Every battery carried 332 rounds and another 100 rounds were carried by the park artillery company. Three wagons, one of supply echelon and two of the battery reserve, carried H.E. shells, the remainders shrapnel. The ammunition of the caisson that accompanied the gun sections was used first. When only a quarter were of the projectiles was available, the section commander stopped the fire and sent all the gunners, except the aimer, to the shrapnel-carrying wagon of the first supply echelon. Every gunner took one or two rounds and transferred them to the caisson of his gun, aided by the gunners of the supply echelon. The commanders watched that everything took place quickly. Then the empty caisson returned to the battery reserve, where it was refilled by the wagon limbers. The gun limbers were regarded as the last resort and should never be emptied, unless in exceptional cases. At any rate, they should be refilled as soon as possible. When two caissons of the battery reserve were empty, they were sent with a NCO to the park artillery company to be filled. Then they returned as soon as possible to the battery reserve, and their arrival was at once communicated to the head of the supply echelon and by him to the battery commander. The replenishment of ammunition should be carried only out of sight of the enemy, to prevent him to discover the approaches to the artillery position. If this was impossible, the ammunition should be carried by hands or by horses.


Communications. Sure and definite means of communications should be established between the artillery commander, the observation stations, the artillery batteries and the friend troops deployed nearby. The communications could be maintained by orderlies, signals or telephone. For this purpose, every battery had three orderlies and nine signallers, who could work also as telephonists.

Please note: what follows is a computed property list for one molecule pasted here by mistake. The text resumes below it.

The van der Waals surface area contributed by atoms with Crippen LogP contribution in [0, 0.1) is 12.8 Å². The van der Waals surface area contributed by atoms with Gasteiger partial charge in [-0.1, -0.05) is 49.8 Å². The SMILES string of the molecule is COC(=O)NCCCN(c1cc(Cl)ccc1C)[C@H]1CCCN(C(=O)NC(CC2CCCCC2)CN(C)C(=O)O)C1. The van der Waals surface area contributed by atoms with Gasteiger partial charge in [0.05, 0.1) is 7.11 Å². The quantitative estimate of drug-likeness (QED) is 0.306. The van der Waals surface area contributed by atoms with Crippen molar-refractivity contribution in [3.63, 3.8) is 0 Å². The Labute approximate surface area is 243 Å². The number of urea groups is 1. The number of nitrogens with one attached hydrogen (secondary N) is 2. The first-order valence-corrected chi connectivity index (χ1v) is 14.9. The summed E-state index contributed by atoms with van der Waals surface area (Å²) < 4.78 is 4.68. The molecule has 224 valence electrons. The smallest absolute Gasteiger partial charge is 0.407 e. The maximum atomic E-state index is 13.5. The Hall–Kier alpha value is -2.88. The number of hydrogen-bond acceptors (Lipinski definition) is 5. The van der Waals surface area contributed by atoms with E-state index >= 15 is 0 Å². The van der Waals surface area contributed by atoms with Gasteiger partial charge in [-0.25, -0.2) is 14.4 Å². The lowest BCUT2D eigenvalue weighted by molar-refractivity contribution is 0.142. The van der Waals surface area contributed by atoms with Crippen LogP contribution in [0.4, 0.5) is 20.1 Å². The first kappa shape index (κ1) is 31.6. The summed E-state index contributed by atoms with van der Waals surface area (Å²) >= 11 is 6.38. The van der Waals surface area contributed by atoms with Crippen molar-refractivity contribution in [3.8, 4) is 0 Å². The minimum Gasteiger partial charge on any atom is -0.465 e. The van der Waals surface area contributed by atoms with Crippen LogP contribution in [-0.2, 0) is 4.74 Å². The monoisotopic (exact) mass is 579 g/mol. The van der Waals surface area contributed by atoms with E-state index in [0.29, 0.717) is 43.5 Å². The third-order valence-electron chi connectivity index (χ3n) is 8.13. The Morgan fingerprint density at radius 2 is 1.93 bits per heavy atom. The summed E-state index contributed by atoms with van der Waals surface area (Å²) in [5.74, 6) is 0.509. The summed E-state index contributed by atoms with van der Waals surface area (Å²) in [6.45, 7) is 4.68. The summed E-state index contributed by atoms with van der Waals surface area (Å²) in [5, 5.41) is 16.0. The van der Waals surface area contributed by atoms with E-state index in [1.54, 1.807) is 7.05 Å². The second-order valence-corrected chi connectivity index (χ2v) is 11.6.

By orderlies communications were maintained sending a courier every time the situation required it or arranging a chain of couriers. The chain was composed by some stations, with one or two men each, who should stay out of the enemy sight. Orders and information were transmitted from one station to another by flags or signals.

By signals orders and information were transmitted by flags in daylight and by lanterns at night, using the Morse code. Flag signalling was introduced in field artillery by these Regulations for the first time, previously they were employed only by fortress artillery. Usually two signalling station were placed, the transmitting one near the post of the commander, the receiving one near the battery. They should be reciprocally visible to the naked eye or, exceptionally, with the aid of binoculars, and should stay always out of the enemy sights. If necessary an intermediate station might be placed, when the distance was great. Every station had at least two men, one to read the message, the other to transmit it. The flag was 80 cm square and coloured red and white, divided diagonally with the red portion in the upper hoist. The lantern had metal apertures to regulate the amount of light transmitted and a wooden folding tripod. It was placed in a leather case. The distance at which flag signalling could carry out on a clearly day was laid down as 2 km, 4 km for lantern at night.

Telephone was regarded as the most satisfactory means for transmitting orders and information, but it was not sure enough to replace signals and orderlies, since telephone wires could be easily cut by enemy fire. Therefore visual signals should be always maintained in addition, to be employed when the telephone service was interrupted. Every battery was equipped with 4 field telephones with batteries and 500 m of wire each. They were placed in portable boxes, carried by one of the wagon of the fighting unit.

As a rule the battery commander was connected by telephone and by signals with 1) his battery, 2) the observation station, 3) the head of the artillery division; 4) the rear of the battery, 5) the friend infantry unit deployed in front of his sector, 6) the flanking troops.